A bit of this, a bit of that, from grain exports to bakers, from chicken to chillies, but not for school lunches.
Last issue, you may remember, I linked to an excellent bit of investigative reporting that revealed just how much of Ukraine’s grain Russia had stolen. Slightly happier news this time, as The Guardian reports that Ukraine exported a daily record last week. At least 12 ships carried 354,500 tonnes of grain from Ukranian ports last Monday, among them ships chartered by the World Food Program to carry wheat to relieve the famine in Ethiopia.
I had high hopes for an article on the dirty secret behind London’s fried chicken. I was disappointed. Isn’t it obvious that if you’re paying £4.50 for two pieces of fried chicken, some chips and a can of Pepsi, someone, somewhere, is cutting corners? To discover that most chicken shops won’t talk about their suppliers, and that the few that will all use the same supplier because they are “the cheapest around. A whole chicken cut into nine parts costs £3.49” is hardly a huge surprise. I confess, I’ve never been a huge fan of fried chicken from the sorts of places mentioned in the article. Too risk-averse. But then, I’ve also never been a fan of being out on the razzle at two in the morning looking for something cheap and cheerful to scarf. As one of the commenters said, “just go home and have a piece of toast instead”. Or, if you can wait just a little longer, spaghetti aglio, olio e pepperoncino.
There’s no accounting for ignorance. Glyn Hughes’ Foods of England Project is news to me, but possibly not to many of you. Currently I have no intention of cooking Busbayne, as suggested by the Magic Menu feature, but it is nice to know that the receipt is there should I ever feel the urge.
Alas, Foods of England includes nothing about Mr Seymour Tremenheere. I asked because Patricia Bixler Reber at Researching Food History recently offered some choice extracts from an 1863 article on a report he conducted into bakers and baking in London, commissioned by the Secretary of State for the Home Department. The original article is worth reading, not least for the scorn it heaps on Mr Tremenheere’s “scant” recommendations and the likelihood that they would amount to anything.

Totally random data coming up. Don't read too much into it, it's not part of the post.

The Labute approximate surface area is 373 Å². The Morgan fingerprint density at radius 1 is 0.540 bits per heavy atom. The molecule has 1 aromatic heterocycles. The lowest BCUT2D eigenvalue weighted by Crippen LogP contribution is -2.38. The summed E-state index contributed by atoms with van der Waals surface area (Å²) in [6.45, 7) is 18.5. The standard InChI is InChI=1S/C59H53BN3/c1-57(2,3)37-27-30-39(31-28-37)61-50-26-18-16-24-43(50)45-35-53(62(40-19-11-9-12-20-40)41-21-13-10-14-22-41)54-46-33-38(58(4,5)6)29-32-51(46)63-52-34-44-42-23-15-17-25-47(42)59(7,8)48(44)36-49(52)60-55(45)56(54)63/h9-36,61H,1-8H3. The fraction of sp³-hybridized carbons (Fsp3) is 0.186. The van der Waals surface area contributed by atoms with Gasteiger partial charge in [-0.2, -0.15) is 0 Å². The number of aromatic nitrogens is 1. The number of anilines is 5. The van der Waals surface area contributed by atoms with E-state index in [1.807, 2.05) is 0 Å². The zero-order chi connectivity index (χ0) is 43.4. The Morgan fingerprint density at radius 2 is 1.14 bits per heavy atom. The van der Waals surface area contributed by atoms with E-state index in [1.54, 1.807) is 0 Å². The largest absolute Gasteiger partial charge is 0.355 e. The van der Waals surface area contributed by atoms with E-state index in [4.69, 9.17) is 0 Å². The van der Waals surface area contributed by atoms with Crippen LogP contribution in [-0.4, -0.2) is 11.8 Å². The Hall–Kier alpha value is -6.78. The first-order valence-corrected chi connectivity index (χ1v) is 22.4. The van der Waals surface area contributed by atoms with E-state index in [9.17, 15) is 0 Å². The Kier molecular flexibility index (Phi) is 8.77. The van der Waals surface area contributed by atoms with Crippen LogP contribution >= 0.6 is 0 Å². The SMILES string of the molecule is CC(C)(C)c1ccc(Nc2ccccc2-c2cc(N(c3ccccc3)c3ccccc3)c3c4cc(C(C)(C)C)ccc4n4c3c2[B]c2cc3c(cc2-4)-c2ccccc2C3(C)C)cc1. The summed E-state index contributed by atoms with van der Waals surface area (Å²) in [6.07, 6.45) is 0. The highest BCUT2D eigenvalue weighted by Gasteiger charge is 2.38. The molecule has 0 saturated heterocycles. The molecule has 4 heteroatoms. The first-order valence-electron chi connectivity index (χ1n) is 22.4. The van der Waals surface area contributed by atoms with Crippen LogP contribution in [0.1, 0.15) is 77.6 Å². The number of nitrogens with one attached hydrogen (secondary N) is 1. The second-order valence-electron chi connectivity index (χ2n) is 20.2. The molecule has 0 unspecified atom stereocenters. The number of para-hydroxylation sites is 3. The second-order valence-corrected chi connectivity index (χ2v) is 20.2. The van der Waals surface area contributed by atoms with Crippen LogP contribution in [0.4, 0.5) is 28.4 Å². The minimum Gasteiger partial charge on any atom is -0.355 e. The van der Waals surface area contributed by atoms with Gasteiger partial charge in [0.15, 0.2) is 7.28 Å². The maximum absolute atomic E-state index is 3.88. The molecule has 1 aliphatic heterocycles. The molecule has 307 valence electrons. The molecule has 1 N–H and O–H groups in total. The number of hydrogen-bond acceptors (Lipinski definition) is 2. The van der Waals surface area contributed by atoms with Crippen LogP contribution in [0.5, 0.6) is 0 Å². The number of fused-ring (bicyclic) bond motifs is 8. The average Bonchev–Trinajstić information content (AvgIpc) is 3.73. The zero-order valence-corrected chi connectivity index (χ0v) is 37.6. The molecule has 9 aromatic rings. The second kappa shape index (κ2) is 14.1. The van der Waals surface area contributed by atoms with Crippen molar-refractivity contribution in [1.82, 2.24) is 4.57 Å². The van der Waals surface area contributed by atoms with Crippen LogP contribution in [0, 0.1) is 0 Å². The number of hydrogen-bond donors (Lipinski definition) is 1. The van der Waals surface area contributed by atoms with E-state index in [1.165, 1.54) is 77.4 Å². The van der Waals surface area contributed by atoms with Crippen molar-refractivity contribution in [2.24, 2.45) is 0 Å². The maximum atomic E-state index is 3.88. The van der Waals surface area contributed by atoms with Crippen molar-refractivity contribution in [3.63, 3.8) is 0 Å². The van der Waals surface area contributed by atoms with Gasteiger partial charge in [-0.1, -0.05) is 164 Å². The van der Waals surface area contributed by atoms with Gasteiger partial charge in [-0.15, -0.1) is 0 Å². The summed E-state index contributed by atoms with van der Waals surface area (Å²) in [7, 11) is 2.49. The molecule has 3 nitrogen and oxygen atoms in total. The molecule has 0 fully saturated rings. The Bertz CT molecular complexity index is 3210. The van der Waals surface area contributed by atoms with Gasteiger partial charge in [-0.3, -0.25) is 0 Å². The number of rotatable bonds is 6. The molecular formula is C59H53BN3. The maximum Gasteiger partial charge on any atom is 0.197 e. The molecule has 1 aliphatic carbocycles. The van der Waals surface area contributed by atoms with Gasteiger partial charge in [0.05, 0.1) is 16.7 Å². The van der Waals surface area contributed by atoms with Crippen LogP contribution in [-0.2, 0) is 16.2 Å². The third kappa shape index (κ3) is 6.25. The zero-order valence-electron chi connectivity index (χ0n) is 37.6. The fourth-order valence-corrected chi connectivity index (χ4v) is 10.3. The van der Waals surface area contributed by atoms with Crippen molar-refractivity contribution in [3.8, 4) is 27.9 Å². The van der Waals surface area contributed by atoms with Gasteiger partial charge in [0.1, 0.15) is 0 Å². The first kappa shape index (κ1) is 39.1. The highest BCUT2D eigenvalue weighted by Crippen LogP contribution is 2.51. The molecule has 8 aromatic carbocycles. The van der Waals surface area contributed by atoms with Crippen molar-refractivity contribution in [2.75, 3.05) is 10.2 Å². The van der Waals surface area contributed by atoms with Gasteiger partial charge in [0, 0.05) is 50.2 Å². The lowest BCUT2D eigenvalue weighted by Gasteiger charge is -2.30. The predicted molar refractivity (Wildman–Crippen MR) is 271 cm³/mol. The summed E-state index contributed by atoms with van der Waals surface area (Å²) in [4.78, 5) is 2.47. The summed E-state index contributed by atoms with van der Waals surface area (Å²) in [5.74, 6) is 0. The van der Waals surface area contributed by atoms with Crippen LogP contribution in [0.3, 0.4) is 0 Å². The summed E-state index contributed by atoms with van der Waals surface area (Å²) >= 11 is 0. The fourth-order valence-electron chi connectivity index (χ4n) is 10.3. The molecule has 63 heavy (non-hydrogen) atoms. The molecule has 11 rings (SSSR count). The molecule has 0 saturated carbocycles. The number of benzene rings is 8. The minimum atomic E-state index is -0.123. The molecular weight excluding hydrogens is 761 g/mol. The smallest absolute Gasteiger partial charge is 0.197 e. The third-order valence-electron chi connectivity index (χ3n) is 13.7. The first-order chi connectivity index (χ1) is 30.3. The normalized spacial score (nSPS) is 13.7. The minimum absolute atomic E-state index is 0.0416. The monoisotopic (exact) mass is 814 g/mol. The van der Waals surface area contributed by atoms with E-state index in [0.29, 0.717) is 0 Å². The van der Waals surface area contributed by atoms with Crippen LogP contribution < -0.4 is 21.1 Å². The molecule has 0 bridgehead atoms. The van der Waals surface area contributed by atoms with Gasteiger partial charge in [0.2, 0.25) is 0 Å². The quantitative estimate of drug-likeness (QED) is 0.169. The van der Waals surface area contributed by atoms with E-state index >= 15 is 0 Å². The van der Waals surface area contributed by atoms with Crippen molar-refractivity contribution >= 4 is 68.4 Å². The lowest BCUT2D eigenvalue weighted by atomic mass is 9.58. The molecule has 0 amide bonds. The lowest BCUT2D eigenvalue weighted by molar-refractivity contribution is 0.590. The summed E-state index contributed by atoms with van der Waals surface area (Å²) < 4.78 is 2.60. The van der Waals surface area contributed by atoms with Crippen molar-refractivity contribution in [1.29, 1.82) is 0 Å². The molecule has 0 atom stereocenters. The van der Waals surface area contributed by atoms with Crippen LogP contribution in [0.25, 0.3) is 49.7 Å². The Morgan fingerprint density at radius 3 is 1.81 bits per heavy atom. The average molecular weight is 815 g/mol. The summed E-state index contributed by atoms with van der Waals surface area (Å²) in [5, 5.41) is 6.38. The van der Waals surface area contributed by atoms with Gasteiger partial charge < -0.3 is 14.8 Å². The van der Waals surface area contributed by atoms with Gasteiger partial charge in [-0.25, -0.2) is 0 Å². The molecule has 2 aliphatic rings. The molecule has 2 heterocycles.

When higher atmospheric carbon dioxide levels and the climate change that precipitated started to seriously worry people, a few optimistic souls tried to look on the bright side, researching the positive impact of additional CO2 on plant productivity. I know the world has not moved much beyond such Pollyanna dreams, but in the week of COP27, I have to link to this beauty: scientists in Boston used the CO2 breathed out by students (and, presumably, lecturers) to quadruple the growth of spinach in a rooftop farm. Anthropocene magazine outlines the results of a research paper in which classroom air flowed over corn and spinach plants on the building roof. Corn didn’t do as well — a mere 2–3 fold increase — compared to spinach’s 4-fold increase. On the basis of which the authors conclude:
Enhancing growth in rooftop farms using indoor air would help increase yield and help crops survive harsh conditions, which would make their installation in cities more feasible.
Fair point. But how about we reduce global emissions, and fast?
The Plant Humanities Lab at Dumbarton Oaks apparently features the chilli pepper as its plant of the month this month, but as I cannot find a link there, I’m sending you to the version syndicated to JSTOR Daily. It’s a bit of a once-over-lightly, with little new for any reasonably well-informed chilli-head. While I’m carping, although the article says the seeds of wild chillies are spread by birds, it doesn’t mention any potential evolutionary advantage offered by capsaicin, the source of the heat. Clearly birds aren’t put off by it and humans can come to like it, but what is it actually for?
Ten days ago I had the opportunity to taste test Carolina Reaper, supposedly the hottest chili known, in Budapest. That’s it being sliced in the photo. It was … hot.
Last week’s episode focussed on nutrition for children, with school lunches being a crucial element in helping children to eat well. So of course I noticed a ballot initiative in Colorado, which aims to give every child in the state free school meals. If the proposition passes, Colorado will join California and Maine in offering free school meals. In the early years of the Covid pandemic, federal aid allowed most children to enjoy free school meals, but that support ended this past summer. The result was a 40% drop in the number of children who ate for free. The proposition aims to restore funding for school meals and will be paid for by a tax increase on wealthier taxpayers. No news on whether the free meals that Colorado plans to provide will also offer better nutrition.